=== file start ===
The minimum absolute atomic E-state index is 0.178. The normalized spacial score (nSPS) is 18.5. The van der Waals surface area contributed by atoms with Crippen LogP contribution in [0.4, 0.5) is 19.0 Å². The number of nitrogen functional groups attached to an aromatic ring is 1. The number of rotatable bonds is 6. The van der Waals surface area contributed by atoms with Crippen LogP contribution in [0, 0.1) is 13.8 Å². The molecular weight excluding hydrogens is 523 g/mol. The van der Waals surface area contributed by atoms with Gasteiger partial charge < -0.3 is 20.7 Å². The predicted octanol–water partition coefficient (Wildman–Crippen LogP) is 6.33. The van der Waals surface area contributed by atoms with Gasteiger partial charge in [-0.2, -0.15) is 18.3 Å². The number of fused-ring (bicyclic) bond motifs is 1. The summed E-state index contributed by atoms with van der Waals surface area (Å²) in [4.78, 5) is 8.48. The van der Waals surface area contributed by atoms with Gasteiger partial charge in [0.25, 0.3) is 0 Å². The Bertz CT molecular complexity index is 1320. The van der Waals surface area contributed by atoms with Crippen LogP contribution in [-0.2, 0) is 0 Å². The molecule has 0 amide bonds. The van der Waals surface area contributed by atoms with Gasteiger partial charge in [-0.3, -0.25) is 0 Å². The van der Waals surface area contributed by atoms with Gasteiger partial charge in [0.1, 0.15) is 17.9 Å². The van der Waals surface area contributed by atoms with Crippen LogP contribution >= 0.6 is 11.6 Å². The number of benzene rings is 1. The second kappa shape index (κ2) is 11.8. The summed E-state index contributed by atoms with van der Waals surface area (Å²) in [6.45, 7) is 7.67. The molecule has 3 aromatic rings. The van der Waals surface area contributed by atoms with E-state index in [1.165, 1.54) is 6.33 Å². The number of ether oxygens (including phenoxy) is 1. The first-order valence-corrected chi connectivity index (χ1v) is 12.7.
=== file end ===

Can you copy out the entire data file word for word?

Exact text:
The minimum absolute atomic E-state index is 0.178. The normalized spacial score (nSPS) is 18.5. The van der Waals surface area contributed by atoms with Crippen LogP contribution in [0.4, 0.5) is 19.0 Å². The number of nitrogen functional groups attached to an aromatic ring is 1. The number of rotatable bonds is 6. The van der Waals surface area contributed by atoms with Crippen LogP contribution in [0, 0.1) is 13.8 Å². The molecular weight excluding hydrogens is 523 g/mol. The van der Waals surface area contributed by atoms with Gasteiger partial charge < -0.3 is 20.7 Å². The predicted octanol–water partition coefficient (Wildman–Crippen LogP) is 6.33. The van der Waals surface area contributed by atoms with Gasteiger partial charge in [-0.2, -0.15) is 18.3 Å². The number of fused-ring (bicyclic) bond motifs is 1. The summed E-state index contributed by atoms with van der Waals surface area (Å²) in [4.78, 5) is 8.48. The van der Waals surface area contributed by atoms with Gasteiger partial charge in [0.25, 0.3) is 0 Å². The Bertz CT molecular complexity index is 1320. The van der Waals surface area contributed by atoms with Crippen LogP contribution in [-0.2, 0) is 0 Å². The molecule has 0 amide bonds. The van der Waals surface area contributed by atoms with Gasteiger partial charge in [-0.3, -0.25) is 0 Å². The van der Waals surface area contributed by atoms with Gasteiger partial charge in [0.1, 0.15) is 17.9 Å². The van der Waals surface area contributed by atoms with Crippen LogP contribution >= 0.6 is 11.6 Å². The number of benzene rings is 1. The second kappa shape index (κ2) is 11.8. The summed E-state index contributed by atoms with van der Waals surface area (Å²) in [6.45, 7) is 7.67. The molecule has 3 aromatic rings. The van der Waals surface area contributed by atoms with E-state index in [1.165, 1.54) is 6.33 Å². The number of ether oxygens (including phenoxy) is 1. The first-order valence-corrected chi connectivity index (χ1v) is 12.7.